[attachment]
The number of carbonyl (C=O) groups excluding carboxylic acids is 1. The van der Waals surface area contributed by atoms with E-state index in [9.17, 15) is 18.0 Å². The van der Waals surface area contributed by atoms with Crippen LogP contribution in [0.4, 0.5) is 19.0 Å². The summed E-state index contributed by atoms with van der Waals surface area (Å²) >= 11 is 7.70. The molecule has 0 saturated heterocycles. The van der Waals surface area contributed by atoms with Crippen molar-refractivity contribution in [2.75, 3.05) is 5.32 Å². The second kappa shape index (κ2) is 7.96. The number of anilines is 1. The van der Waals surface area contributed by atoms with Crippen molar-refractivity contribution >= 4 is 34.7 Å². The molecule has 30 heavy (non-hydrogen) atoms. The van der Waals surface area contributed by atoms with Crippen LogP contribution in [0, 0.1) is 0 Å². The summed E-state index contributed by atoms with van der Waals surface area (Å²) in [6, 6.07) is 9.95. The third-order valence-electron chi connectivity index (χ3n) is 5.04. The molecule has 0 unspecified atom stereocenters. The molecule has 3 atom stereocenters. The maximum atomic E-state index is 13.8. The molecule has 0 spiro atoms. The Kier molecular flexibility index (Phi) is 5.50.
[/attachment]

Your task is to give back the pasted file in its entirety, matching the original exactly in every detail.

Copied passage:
The number of carbonyl (C=O) groups excluding carboxylic acids is 1. The van der Waals surface area contributed by atoms with E-state index in [9.17, 15) is 18.0 Å². The van der Waals surface area contributed by atoms with Crippen LogP contribution in [0.4, 0.5) is 19.0 Å². The summed E-state index contributed by atoms with van der Waals surface area (Å²) >= 11 is 7.70. The molecule has 0 saturated heterocycles. The van der Waals surface area contributed by atoms with Crippen molar-refractivity contribution in [2.75, 3.05) is 5.32 Å². The second kappa shape index (κ2) is 7.96. The number of anilines is 1. The van der Waals surface area contributed by atoms with Crippen molar-refractivity contribution >= 4 is 34.7 Å². The molecule has 30 heavy (non-hydrogen) atoms. The van der Waals surface area contributed by atoms with Crippen LogP contribution in [0, 0.1) is 0 Å². The summed E-state index contributed by atoms with van der Waals surface area (Å²) in [6, 6.07) is 9.95. The third-order valence-electron chi connectivity index (χ3n) is 5.04. The molecule has 0 unspecified atom stereocenters. The molecule has 3 atom stereocenters. The maximum atomic E-state index is 13.8. The molecule has 0 spiro atoms. The Kier molecular flexibility index (Phi) is 5.50.